I appreciate your comments. It was not my intention to suggest that the notebook interface should be abandoned. For a lot of what I do in Mathematica, it is very good. It is pretty close to the blank sheet of paper you describe.
I wish it were easier to make a document/app that was essentially displayed as a dynamic user interface alone. I have time to explore this at length now that I have 'retired', and I hope that existing structures (palettes??) can be adapted without too much effort. It may turn out that for advanced work, an analogue to Workbench will be useful for UI design and implementation.
There are points of strain, though. I don't think that a default stylesheet will work that can be optimized both for 'print' and screen. I am ready to be wrong about this, but the current default stylesheet seems to please no one.
I am a big fan of Tufte as well. Many of his comments about software design from the era of small screens that became moot with the advent of large monitors are again relevant for mobile devices. It has always been one of my design goals to make my software as elegant as his printed books. I could achieve this goal when writing native apps for the Macintosh, at the expense of a lot of time and a lot of code. I can be 100 to 1000 times more productive with Mathematica, but it remains to be seen if I can match the level of elegance in interface design I can when I use Xcode.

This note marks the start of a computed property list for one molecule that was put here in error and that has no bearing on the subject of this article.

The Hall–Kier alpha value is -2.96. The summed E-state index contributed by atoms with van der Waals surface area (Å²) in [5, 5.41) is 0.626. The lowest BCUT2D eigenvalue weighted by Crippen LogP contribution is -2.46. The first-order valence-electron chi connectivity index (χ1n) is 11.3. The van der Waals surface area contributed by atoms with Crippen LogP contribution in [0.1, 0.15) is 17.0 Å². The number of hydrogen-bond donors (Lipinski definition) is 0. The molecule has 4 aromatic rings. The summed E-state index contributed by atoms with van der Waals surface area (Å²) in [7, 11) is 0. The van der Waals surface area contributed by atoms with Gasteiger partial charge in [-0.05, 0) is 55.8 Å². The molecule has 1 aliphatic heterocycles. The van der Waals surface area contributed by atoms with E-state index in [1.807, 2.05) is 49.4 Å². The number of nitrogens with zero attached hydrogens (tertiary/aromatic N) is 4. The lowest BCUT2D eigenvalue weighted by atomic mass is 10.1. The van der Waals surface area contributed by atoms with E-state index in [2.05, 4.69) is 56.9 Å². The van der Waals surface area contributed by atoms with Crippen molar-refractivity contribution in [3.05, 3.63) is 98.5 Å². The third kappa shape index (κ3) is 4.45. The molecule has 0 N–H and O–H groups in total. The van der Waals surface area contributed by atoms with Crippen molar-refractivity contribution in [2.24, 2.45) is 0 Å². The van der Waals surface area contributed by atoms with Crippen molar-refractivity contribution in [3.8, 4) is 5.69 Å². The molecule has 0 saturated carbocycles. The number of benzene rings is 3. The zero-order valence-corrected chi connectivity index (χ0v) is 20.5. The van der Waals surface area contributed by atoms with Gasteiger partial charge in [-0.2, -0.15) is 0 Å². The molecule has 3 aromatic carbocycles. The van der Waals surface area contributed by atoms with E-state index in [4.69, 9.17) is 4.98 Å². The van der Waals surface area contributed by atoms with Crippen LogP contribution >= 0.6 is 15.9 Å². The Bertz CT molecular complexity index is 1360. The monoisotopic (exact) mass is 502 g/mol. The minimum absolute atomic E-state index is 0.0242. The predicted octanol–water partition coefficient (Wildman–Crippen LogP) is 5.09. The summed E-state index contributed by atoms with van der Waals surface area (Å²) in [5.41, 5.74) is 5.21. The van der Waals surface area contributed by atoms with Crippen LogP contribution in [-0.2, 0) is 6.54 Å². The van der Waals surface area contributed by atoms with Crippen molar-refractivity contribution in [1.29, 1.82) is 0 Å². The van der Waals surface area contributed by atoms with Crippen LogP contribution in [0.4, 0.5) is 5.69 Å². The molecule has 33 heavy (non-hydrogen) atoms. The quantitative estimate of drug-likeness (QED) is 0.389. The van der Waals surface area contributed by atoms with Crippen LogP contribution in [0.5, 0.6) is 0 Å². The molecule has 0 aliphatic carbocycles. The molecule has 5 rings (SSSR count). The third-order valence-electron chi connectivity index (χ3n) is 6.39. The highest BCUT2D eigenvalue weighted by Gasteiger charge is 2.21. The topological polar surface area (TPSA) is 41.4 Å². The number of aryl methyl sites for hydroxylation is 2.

On May 14, 2013, at 12:30 PM, djmpark <firstname.lastname@example.org> wrote:
> I just reply to one aspect of your comments. > > I believe the basic design of the notebook interface is fairly good. The > classical format of presenting technical material in serial form using text, > equations and diagrams combined in sectional groupings is thousands of years > old. It has worked very well, it is what people know, it is the uniform > current practice, and it should not be lightly abandoned. > > This style can be extended to include active elements, active calculation > and various dynamical presentations, both within the notebook or as side > windows. Such notebooks can be orders of magnitude superior to static > documents. But even working from a familiar and intuitive base style, there > is much to learn to implement this. I have gradually evolved a number of > principles, some of them adapted from Tufte, but I won't expound on them > here other than to say: use a light touch and eliminate any feature that > does not clarify an idea or convey information, no matter how nifty it might > seem in its own right. > > David Park > email@example.com > http://home.comcast.net/~djmpark/index.html > > > > > From: George Woodrow III [mailto:firstname.lastname@example.org] > > > I think that the real problem is that the notebook interface paradigm has > been stretched past its breaking point. I don't think that the same metaphor > works for both printed presentation and screen. The recent problems with the > default notebook style is in part the result of an effort to satisfy two > different requirement sets. (Granted that there are also aesthetic issues -- > the use of Arial, the size and color of the Title, Sections, etc.) > > Once it became possible to make an entire 'document' with interactive > elements, the need for a GUI designer like Interface Builder (or the current > Storyboard) should have been obvious. >